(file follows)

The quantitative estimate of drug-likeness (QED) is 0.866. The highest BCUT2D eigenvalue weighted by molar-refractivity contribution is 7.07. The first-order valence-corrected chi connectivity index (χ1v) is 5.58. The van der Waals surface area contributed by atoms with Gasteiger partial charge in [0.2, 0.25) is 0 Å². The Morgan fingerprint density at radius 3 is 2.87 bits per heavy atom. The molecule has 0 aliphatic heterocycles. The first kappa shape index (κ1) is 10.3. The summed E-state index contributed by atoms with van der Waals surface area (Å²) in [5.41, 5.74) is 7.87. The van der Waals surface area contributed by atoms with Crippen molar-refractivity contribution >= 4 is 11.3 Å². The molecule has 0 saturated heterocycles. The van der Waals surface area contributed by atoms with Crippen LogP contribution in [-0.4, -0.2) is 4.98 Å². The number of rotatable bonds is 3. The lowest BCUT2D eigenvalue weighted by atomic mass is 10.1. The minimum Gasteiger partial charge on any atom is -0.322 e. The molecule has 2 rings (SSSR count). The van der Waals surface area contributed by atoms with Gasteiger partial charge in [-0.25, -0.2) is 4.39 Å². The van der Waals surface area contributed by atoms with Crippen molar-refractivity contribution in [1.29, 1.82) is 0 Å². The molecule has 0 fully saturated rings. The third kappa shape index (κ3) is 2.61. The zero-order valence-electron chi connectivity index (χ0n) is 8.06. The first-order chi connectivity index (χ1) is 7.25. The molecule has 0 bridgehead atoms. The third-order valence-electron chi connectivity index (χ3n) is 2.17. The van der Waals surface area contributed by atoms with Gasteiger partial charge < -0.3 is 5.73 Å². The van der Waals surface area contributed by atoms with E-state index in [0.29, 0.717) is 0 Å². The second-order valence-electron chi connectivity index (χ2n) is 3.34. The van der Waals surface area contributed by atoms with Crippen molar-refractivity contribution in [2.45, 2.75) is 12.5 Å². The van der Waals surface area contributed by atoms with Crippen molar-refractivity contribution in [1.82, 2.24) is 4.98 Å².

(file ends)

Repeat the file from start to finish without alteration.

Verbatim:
The quantitative estimate of drug-likeness (QED) is 0.866. The highest BCUT2D eigenvalue weighted by molar-refractivity contribution is 7.07. The first-order valence-corrected chi connectivity index (χ1v) is 5.58. The van der Waals surface area contributed by atoms with Gasteiger partial charge in [0.2, 0.25) is 0 Å². The Morgan fingerprint density at radius 3 is 2.87 bits per heavy atom. The molecule has 0 aliphatic heterocycles. The first kappa shape index (κ1) is 10.3. The summed E-state index contributed by atoms with van der Waals surface area (Å²) in [5.41, 5.74) is 7.87. The van der Waals surface area contributed by atoms with Crippen molar-refractivity contribution >= 4 is 11.3 Å². The molecule has 0 saturated heterocycles. The van der Waals surface area contributed by atoms with Crippen LogP contribution in [-0.4, -0.2) is 4.98 Å². The number of rotatable bonds is 3. The lowest BCUT2D eigenvalue weighted by atomic mass is 10.1. The minimum Gasteiger partial charge on any atom is -0.322 e. The molecule has 2 rings (SSSR count). The van der Waals surface area contributed by atoms with Gasteiger partial charge in [-0.25, -0.2) is 4.39 Å². The van der Waals surface area contributed by atoms with Crippen molar-refractivity contribution in [1.29, 1.82) is 0 Å². The molecule has 0 fully saturated rings. The third kappa shape index (κ3) is 2.61. The zero-order valence-electron chi connectivity index (χ0n) is 8.06. The first-order chi connectivity index (χ1) is 7.25. The molecule has 0 bridgehead atoms. The third-order valence-electron chi connectivity index (χ3n) is 2.17. The van der Waals surface area contributed by atoms with Gasteiger partial charge < -0.3 is 5.73 Å². The van der Waals surface area contributed by atoms with E-state index in [0.29, 0.717) is 0 Å². The second-order valence-electron chi connectivity index (χ2n) is 3.34. The van der Waals surface area contributed by atoms with Crippen molar-refractivity contribution in [2.45, 2.75) is 12.5 Å². The van der Waals surface area contributed by atoms with Crippen molar-refractivity contribution in [1.82, 2.24) is 4.98 Å².